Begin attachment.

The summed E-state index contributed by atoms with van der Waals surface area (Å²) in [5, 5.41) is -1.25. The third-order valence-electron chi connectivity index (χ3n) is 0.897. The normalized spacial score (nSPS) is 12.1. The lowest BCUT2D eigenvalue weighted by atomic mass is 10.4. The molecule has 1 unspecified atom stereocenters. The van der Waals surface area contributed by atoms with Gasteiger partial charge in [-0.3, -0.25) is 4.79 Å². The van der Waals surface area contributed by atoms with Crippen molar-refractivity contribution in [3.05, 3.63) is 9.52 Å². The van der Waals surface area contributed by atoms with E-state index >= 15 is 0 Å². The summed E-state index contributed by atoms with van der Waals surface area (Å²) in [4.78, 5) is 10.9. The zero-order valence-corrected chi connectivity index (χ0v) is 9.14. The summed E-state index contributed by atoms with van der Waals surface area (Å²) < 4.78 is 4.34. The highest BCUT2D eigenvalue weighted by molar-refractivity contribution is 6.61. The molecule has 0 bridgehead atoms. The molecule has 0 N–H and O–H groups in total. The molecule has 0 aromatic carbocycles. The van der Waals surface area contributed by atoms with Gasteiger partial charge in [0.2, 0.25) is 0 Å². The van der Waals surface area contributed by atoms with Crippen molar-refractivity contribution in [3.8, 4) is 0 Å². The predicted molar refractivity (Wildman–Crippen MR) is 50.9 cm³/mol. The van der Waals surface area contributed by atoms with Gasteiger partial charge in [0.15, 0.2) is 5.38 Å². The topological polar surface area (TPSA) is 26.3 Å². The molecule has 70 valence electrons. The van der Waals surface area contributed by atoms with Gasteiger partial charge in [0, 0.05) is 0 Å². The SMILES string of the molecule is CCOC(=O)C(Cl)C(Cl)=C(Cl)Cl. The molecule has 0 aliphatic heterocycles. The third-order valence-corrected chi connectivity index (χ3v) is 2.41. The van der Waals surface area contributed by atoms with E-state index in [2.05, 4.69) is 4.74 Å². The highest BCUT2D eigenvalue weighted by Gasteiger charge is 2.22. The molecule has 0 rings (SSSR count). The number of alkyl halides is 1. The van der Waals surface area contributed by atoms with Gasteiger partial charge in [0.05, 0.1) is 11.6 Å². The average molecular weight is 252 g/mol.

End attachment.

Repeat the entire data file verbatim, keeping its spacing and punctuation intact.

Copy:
The summed E-state index contributed by atoms with van der Waals surface area (Å²) in [5, 5.41) is -1.25. The third-order valence-electron chi connectivity index (χ3n) is 0.897. The normalized spacial score (nSPS) is 12.1. The lowest BCUT2D eigenvalue weighted by atomic mass is 10.4. The molecule has 1 unspecified atom stereocenters. The van der Waals surface area contributed by atoms with Gasteiger partial charge in [-0.3, -0.25) is 4.79 Å². The van der Waals surface area contributed by atoms with Crippen molar-refractivity contribution in [3.05, 3.63) is 9.52 Å². The van der Waals surface area contributed by atoms with E-state index >= 15 is 0 Å². The summed E-state index contributed by atoms with van der Waals surface area (Å²) in [4.78, 5) is 10.9. The zero-order valence-corrected chi connectivity index (χ0v) is 9.14. The summed E-state index contributed by atoms with van der Waals surface area (Å²) < 4.78 is 4.34. The highest BCUT2D eigenvalue weighted by molar-refractivity contribution is 6.61. The molecule has 0 bridgehead atoms. The molecule has 0 N–H and O–H groups in total. The molecule has 0 aromatic carbocycles. The van der Waals surface area contributed by atoms with Gasteiger partial charge in [0.2, 0.25) is 0 Å². The van der Waals surface area contributed by atoms with Crippen molar-refractivity contribution in [3.8, 4) is 0 Å². The predicted molar refractivity (Wildman–Crippen MR) is 50.9 cm³/mol. The van der Waals surface area contributed by atoms with Gasteiger partial charge in [0.15, 0.2) is 5.38 Å². The topological polar surface area (TPSA) is 26.3 Å². The molecule has 70 valence electrons. The van der Waals surface area contributed by atoms with Gasteiger partial charge in [0, 0.05) is 0 Å². The SMILES string of the molecule is CCOC(=O)C(Cl)C(Cl)=C(Cl)Cl. The molecule has 0 aliphatic heterocycles. The third-order valence-corrected chi connectivity index (χ3v) is 2.41. The van der Waals surface area contributed by atoms with E-state index in [2.05, 4.69) is 4.74 Å². The highest BCUT2D eigenvalue weighted by Gasteiger charge is 2.22. The molecule has 0 rings (SSSR count). The number of alkyl halides is 1. The van der Waals surface area contributed by atoms with Gasteiger partial charge in [0.05, 0.1) is 11.6 Å². The average molecular weight is 252 g/mol.